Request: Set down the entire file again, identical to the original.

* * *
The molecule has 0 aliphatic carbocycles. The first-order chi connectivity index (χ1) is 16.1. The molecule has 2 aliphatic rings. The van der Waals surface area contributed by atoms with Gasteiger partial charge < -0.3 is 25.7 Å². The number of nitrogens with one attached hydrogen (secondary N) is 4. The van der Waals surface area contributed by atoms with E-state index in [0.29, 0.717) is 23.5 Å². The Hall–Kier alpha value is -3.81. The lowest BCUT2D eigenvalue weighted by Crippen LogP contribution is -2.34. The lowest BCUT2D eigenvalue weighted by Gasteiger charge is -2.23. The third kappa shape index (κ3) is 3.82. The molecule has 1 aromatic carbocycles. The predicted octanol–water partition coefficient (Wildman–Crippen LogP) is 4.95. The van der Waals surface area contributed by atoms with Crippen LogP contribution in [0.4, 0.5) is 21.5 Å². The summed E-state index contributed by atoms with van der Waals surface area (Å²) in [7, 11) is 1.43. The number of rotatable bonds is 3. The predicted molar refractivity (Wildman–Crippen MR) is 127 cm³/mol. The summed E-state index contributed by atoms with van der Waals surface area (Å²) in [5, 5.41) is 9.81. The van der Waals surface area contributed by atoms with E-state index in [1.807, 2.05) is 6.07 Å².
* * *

The molecule has 0 aliphatic carbocycles. The first-order chi connectivity index (χ1) is 16.1. The molecule has 2 aliphatic rings. The van der Waals surface area contributed by atoms with Gasteiger partial charge < -0.3 is 25.7 Å². The number of nitrogens with one attached hydrogen (secondary N) is 4. The van der Waals surface area contributed by atoms with E-state index in [0.29, 0.717) is 23.5 Å². The Hall–Kier alpha value is -3.81. The lowest BCUT2D eigenvalue weighted by Crippen LogP contribution is -2.34. The lowest BCUT2D eigenvalue weighted by Gasteiger charge is -2.23. The third kappa shape index (κ3) is 3.82. The molecule has 1 aromatic carbocycles. The predicted octanol–water partition coefficient (Wildman–Crippen LogP) is 4.95. The van der Waals surface area contributed by atoms with Crippen LogP contribution in [0.4, 0.5) is 21.5 Å². The summed E-state index contributed by atoms with van der Waals surface area (Å²) in [7, 11) is 1.43. The number of rotatable bonds is 3. The predicted molar refractivity (Wildman–Crippen MR) is 127 cm³/mol. The summed E-state index contributed by atoms with van der Waals surface area (Å²) in [5, 5.41) is 9.81. The van der Waals surface area contributed by atoms with E-state index in [1.807, 2.05) is 6.07 Å².